The kingdom of God starts here, but is never in full present here and now and so the church has to listen to the signs of the times, the church has to listen to the academic research about sexuality as sciences is another way of knowing God. The church should listen to the voices of those, who are like the old prophets have been persecuted because the elite of a religion was not able to repent and see the new dawn God is providing. And not to forget the old and ancient and proven traditions of Africa which for example put sexuality time-wise before marriage but in an orderly way after lobola is paid.

Maybe it is too much asked to overcome the part of Humanae Vitae which was the downfall of Catholic moral theology; never accepted by the sensus fidelium. But it might be not too much asked that those synod participants, guided by the Holy Spirit may acknowledge that next to the form of the traditional family, there are other forms of love, of commitment and that failure of human love never means failure of God’s love towards them. And that sacraments never can be used to punish people but that they are especially needed in the times of the trauma of a love being destroyed for so many reasons. Let’s look at our sister church: Her ancient tradition of oikonomia is surely the key for changing our pastoral approach.
And let’s also recognize: where there is love between two people there is definitely God present. LGBTI people deserve the same love and respect – there is nothing intrinsic evil at all. To recognize this does not mean to change the theology of the sacraments. Let’s avoid these broad brushes which do not justice to different situations. Looking at each and everybody with the loving eye of God will help and being open to God’s good spirit and his guidance will do the rest so that justice prevail.

I hope and pray that the Synod on the family this year and next year will have appropriate answers to the questions of our times and that there will be no winner or loser but all feel guided by the God’s good spirit embracing and including all those who struggle and fail. We remain a church of saints and sinners – and God’s unconditional love shines over all of them in the same way.

Filed under: Catholic Church, General, Reflection, Religion and Ethics, Society and living environment, , , , , , , , , , , , , , , , , , , , ,

Humanae Vitae syndrome

I am used to page every morning I do have access to internet to browse through all the news, obviously as a Catholic priest also through the Catholic news world. And somehow reading through the last months or so brought up the thought that our church is suffering of a sort of “Humanae Vitae syndrome”.  I don’t think I have to mention how ill received the decision of Paul VI was with most of the faithful and generally around the world and even years and decades of Catholic teaching did not change it. It is a reality even our Pope Benedikt XVI acknowledges that Catholics around the world do not obey the rule not to use contraception and have this kind of family planing.
This is by now means a dogma nor put it in doubts the essentials of Christian teaching, believing in God, life, death and resurrection of Jesus and the working of the Holy Spirit. But it seems that this topic is distracting us as the church from being heard or taken seriously in other moral or ethical matters and as a matter fact: never has the majority of faithful embraced or adhered or accepted this vote of Paul VI. The latter makes the teaching even more difficult from a theological point of view. At the end it all has to do with sexuality and it’s connection with sin as proclaimed by Thomas of Aquino and before St. Augustine.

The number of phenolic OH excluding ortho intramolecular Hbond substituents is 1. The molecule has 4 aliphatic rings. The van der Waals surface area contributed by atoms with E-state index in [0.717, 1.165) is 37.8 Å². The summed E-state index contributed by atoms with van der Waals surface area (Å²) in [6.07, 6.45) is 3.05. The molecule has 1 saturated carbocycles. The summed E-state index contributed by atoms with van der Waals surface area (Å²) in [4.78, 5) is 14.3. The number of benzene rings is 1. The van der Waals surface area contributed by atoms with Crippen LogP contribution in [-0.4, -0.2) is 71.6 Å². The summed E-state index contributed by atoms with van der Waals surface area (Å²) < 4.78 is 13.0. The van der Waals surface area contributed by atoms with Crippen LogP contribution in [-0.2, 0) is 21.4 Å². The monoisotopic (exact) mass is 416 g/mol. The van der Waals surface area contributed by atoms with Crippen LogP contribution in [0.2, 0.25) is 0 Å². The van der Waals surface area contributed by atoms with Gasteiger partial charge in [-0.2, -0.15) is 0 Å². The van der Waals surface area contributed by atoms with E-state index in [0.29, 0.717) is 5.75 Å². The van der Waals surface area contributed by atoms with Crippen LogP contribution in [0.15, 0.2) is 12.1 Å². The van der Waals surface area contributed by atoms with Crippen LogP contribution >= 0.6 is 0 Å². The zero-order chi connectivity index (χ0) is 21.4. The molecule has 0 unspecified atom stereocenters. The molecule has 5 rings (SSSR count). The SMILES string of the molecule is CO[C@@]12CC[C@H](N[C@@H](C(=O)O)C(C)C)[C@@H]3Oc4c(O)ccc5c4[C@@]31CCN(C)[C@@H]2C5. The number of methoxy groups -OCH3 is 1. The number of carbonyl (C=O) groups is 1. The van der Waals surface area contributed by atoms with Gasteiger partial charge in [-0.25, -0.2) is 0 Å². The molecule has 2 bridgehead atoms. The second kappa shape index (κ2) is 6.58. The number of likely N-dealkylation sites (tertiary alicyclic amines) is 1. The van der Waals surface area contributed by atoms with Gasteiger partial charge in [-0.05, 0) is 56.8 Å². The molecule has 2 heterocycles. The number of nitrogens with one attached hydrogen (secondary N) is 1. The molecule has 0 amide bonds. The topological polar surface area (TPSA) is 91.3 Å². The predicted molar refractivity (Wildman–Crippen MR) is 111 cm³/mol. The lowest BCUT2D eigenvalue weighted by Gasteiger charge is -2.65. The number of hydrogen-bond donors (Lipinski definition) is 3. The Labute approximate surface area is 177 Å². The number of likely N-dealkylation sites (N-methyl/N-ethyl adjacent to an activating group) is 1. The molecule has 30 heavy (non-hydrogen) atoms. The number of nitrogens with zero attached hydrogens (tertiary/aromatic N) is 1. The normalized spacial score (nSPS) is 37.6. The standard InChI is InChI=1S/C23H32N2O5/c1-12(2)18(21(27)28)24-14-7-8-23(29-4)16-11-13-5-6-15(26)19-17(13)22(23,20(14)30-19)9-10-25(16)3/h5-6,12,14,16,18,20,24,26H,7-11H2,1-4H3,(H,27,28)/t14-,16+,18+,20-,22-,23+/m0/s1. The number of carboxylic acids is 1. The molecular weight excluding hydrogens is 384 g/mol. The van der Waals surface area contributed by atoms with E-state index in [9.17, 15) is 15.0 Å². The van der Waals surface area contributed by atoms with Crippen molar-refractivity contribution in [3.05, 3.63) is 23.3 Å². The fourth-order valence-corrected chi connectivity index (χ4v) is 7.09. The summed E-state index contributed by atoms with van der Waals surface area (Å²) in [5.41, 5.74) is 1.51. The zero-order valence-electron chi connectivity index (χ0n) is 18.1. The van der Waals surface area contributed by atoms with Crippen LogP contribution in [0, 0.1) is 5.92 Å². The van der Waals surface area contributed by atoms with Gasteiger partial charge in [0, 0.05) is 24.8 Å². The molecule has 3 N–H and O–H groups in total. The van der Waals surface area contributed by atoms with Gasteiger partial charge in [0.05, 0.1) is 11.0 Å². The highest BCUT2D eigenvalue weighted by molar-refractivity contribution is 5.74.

Reading now through the news I just realise how much this question of sexuality is still bordering us as a church and leads us to fights which might be preventable if you just listen to science and new research, the other way of finding God according to our pope  and both cannot contradict each other for this reason.  Melinda Gates, a Catholic is under heavy fire for her campaign to bring contraception and family planing to those areas in the world where poverty is prevalent. The US American Bishops go to court and do a “fortnight for freedom” to battle a health reform which brings so many blessings to Americans. But the questions of contraception overwrite it all, it seems.

Seeing it in the context of sexuality – Scotland’s bishops are gearing up for a fight against same-sex partnerships on the civil side and declaring, that “marriage is under threat and politicians need to know the Catholic Church will bear any burden and meet any cost in its defence”. In Australia one can read the same story and in Uganda, the Catholic Church sites with people, who demand the death penalty in the context of same-sex love.

Have a look at the USA again and the battle of the Catholic nuns, specially the Leadership Conference of Women Religious (LCWR). About 80% of the 57,000 U.S. nuns  and sisters belong to the LCWR. The Vatican announced that the group’s leadership and programming would be taken over by three bishops because their stance on sexual issues are not identical with the teaching of the church. The same applies to the case of Sr Margaret A. Farley, R.S.M and her book”  Just Love: A Framework for Christian Sexual Ethics (2006). The Congregation of Faith wrote to the most respected Catholic theologians in the United States: “”Among the many errors and ambiguities in this book are its positions on masturbation, homosexual acts, homosexual unions, the indissolubility of marriage and the problem of divorce and remarriage,”

For myself, I also just want to mention the field of HIV and AIDS where the stance of the Catholic Church does not win her friends despite the fact, that our church is doing so much in this field which is good. To give answer meant to different questions like the condom question which can be in the cases of HIV and AIDS a question of life and death is simply not good enough anymore. And to mention, even as a sideline remark, that condoms aggravate the problem is more than questionable.